Though the Nazi card can be overplayed in analogies within biomedical ethics, it is worth remembering that the concept of intentionally improving the fitness of the human race through medical or pseudo-medical interventions antedates by at least a century the deciphering of the genetic code. The field of eugenics existed long before German National Socialism; individuals as varied as Winston Churchill, Oliver Wendell Holmes Jr., George Bernard Shaw, Margaret Sanger, and in a way even the late nineteenth-century Latter-day Saint polygamists all believed in some form of biological intentional manipulation of future generations to improve the species. The similarities between enhancement and eugenics can be overstated, but it would be incorrect to dismiss entirely such criticisms by comparison. Using Harris’s own reasoning, the refusal to provide an enhancing technology is morally indistinguishable from the active causation of harm of a similar degree. Restriction, even if by market forces, of enhancements from those at the socioeconomic margins may be the functional moral equivalent of forced eugenic policy, even if no single individual or legislative body can be easily blamed. Allowing wealthy parents and social groups to shape the physical makeup of their next generation, to “enhance” evolution, may make the offspring of poorer parents less fit (and less happy) still, since reproductive fitness (and happiness) is always defined situationally.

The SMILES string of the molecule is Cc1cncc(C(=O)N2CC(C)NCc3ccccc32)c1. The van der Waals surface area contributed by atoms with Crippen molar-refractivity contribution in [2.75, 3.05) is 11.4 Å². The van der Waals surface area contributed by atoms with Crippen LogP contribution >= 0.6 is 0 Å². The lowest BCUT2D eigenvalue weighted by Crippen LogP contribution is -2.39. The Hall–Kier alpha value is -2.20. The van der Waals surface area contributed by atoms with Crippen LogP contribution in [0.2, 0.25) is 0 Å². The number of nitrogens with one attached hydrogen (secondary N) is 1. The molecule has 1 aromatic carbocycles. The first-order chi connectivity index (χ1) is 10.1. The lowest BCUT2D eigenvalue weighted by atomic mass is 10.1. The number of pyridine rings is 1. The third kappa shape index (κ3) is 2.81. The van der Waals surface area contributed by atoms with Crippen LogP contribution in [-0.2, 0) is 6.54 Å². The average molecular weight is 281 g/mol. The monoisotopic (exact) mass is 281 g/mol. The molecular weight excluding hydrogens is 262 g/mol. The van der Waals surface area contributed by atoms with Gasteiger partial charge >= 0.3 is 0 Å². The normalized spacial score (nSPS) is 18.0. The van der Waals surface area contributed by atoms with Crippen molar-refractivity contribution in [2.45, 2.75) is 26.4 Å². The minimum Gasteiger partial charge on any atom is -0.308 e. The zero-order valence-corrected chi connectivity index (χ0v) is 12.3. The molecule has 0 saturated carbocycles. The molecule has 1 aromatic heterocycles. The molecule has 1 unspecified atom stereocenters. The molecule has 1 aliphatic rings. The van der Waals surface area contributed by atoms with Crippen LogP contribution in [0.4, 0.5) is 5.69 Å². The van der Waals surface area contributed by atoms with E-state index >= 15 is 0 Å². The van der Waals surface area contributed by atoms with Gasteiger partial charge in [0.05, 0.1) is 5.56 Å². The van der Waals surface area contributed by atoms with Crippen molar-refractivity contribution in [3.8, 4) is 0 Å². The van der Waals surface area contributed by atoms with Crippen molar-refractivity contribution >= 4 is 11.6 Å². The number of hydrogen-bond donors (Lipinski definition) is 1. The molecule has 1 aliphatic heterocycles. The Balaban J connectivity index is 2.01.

Chasing per capita income and consumption has not clearly improved the quality of life or reported levels of happiness in the West over the last several decades. Is there any reason to believe that escalating this arms race of personal power into the genome will yield better fruit? Is it not likely that artificial enhancements will create new forms of economic and social classes together with their own invidious forms of discrimination and competitive imperialism? Even if biomedical outcomes of enhancement technologies (a subject better suited to speculative fiction than rigorous science) were known with certainty, the social and human implications for populations are difficult to map predictably. We cannot reliably foresee the outcomes of our genetic interventions. Even the much milder enhancements of engineered pharmaceuticals have unexpected results missed in the decades of research and testing leading up to product release. How would the drug recall of a meddled (and thereby muddled) genome take place? While Harris dismisses concern about the risks of misfires or unintended side effects without argument, the experience with cane toads in Australia (ecological mayhem) and thalidomide in morning-sick women (severe birth defects) may give us pause. Closer to home are the COX-II inhibitors (VIOXX is the best known) that were proved after their FDA approval and broad dissemination to increase the risk of heart attacks. In as complex a system as human heritability (which is not strictly limited to the genome, either in or ex utero, a point the biomedical community is only now beginning to comprehend), the probability of predictable outcomes, except in very rare settings, is quite low.